In the early hours of the morning Daria Gilani, who asked that we not use her real name, awoke to the earth shattering beneath her.
She and some friends — all Iranian asylum-seekers — came onto the “tense” and “sleepless” streets of Mersin, a port city on southeastern Turkey’s Mediterranean coast, eventually finding refuge at an improvised shelter set up for survivors of the devastating earthquake and aftershocks.
But they were met with hostility.
The group says they were told there was “no place for foreigners” and kicked out by a security guard.
While they were eventually allowed in, after complaining to the manager of the centre, Gilani and her friends say they were separated from Turkish citizens, and put in a different part of the building with other refugees.
On the second night, it was the same story.
“The guard was behaving harshly and refused to let us in,” she told Euronews. “I decided to camp out in the streets in order to not face the way they treated us again.”
And they are not alone with that experience.
In March, independent media organisation Syria Direct reported Syrians were in some cases being denied aid by state-linked organisations, though the vast majority are receiving help.
They cited the case of Bilal who — after losing 15 of his relatives in the disaster — was expelled from a shelter by five Turkish police officers, asking “you want to leave peacefully, or do we need to use force?”
‘Solidarity in the ruins’
Striking on 6 February, the 7.8-magnitude earthquake and series of deadly aftershocks wrecked southeastern Turkey and Syria — home to millions of refugees.
An estimated 13 million people have been affected across an area two times the size of the Netherlands, according to Didem Demircan, Deputy Executive Director of Oxfam in Turkey.
Millions are still displaced and in desperate need of basic assistance.
In the immediate aftermath of the quake that affected 11 provinces, she says a “big” scarcity of shelter in the disaster zone caused problems.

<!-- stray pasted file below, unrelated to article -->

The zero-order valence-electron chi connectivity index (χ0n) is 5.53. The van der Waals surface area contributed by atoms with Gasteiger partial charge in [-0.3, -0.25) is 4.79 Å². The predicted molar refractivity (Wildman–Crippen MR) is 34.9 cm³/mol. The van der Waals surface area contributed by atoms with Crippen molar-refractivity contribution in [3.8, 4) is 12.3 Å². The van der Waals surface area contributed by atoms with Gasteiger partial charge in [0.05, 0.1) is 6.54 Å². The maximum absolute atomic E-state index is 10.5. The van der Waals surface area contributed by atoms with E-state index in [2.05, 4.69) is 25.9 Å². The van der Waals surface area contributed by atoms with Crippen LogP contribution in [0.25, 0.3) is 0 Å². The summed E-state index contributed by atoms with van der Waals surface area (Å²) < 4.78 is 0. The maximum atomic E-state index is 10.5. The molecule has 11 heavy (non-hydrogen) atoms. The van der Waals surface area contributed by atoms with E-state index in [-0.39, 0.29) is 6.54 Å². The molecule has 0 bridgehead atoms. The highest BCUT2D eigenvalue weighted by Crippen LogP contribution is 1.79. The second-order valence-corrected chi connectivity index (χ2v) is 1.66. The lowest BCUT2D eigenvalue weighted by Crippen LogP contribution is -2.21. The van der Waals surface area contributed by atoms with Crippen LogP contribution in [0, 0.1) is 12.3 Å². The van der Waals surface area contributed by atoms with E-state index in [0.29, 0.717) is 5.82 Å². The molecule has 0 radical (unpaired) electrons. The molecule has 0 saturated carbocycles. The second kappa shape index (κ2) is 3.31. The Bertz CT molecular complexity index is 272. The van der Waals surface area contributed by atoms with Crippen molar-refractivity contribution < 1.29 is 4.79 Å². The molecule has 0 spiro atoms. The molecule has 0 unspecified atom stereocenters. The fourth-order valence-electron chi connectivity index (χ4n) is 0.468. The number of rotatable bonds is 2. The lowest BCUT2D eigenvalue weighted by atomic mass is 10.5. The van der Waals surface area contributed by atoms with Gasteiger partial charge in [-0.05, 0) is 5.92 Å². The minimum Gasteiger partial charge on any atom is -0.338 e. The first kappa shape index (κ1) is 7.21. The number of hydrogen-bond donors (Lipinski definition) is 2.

However, the humanitarian worker was “not sure if there was deliberate discrimination against refugees”, instead emphasising “economic inequality”.
“Unfortunately, the scale of the disaster was very big,” Demircan told Euronews. “It impacted all sensitive communities, including not only refugees but women, the poor, people living in rural areas and the elderly.”
“All injustices and inequalities were dramatically increased because of this earthquake,” she added.
Studies have shown that women and girls are disproportionately impacted by natural disasters, exacerbating the risk of violence and existing gender inequalities.
Like other refugees, Turks and foreigners alike, Gilani has struggled to receive regular aid, with the offices of NGOs closed or destroyed, while the migration office has postponed individual asylum populations.
An asylum-seeker in Turkey for multiple years, she fled political persecution in Iran, but is now confined to the city as Turkish rules prevent her from leaving.
“The issue has caused so many refugees big troubles,” she said, adding some asylum seekers have closed their cases and left Turkey “due to all the pressures” caused by the quake.
‘They blame us’
Refugees fleeing the conflict in Syria in particular were largely welcomed by sympathetic Turks over the past decade.
But xenophobia and racism against Turkey’s refugee population – the largest in the world – has risen over the years, as the country’s economy has hit the rocks.
Inflation has run at a breakneck rate for many months, pushing millions of Turks to the brink.
“Most Turkish people have negative views towards refugees and immigrants, just like the way the security guard treated us,” said Gilani. “But this is not a systematic issue.”
“Refugees are considered the cause of the economical problems and tensions Turkish people are facing. Now with the critical situation due to the earthquakes and limited facilities, they are showing their frustrations,” she continued.
However, Demicran, who is helping organise Oxfam’s humanitarian response, said the natural disaster had an “equalising effect”.
“Young, old, rich, poor, refugee, local, everyone has impacted the same way,” she told Euronews.
This universalism has given rise to “solidarity” among people struck by the quake, with “everyone gathered around the rubble to save each other.”
Syrians, who number an estimated 3.6 million in Turkey, have been extensively documented helping their neighbours, and vice-versa.
“Just like anywhere in Europe, where there is a rise of right-wing populism, [racism] is used by the politicians to raise problems within the community,” said Demicran.“They blame refugees.”
Politicians from the far-right have fuelled anti-Syrian sentiment in regions hit by the earthquakes, according to the Stockholm Centre for Freedom, a Kurdish think-tank based in Sweden.
In January, Ümit Özdağ, leader of Turkey’s far-right Victory Party launched a new campaign dubbed “Bus to Damascus” aimed at deporting Syrian refugees from Turkey.
“We are all the time in the area. We also see solidarity,” said Oxfam’s Demicran.
“We all need to act together to fight against this right-wing narrative.”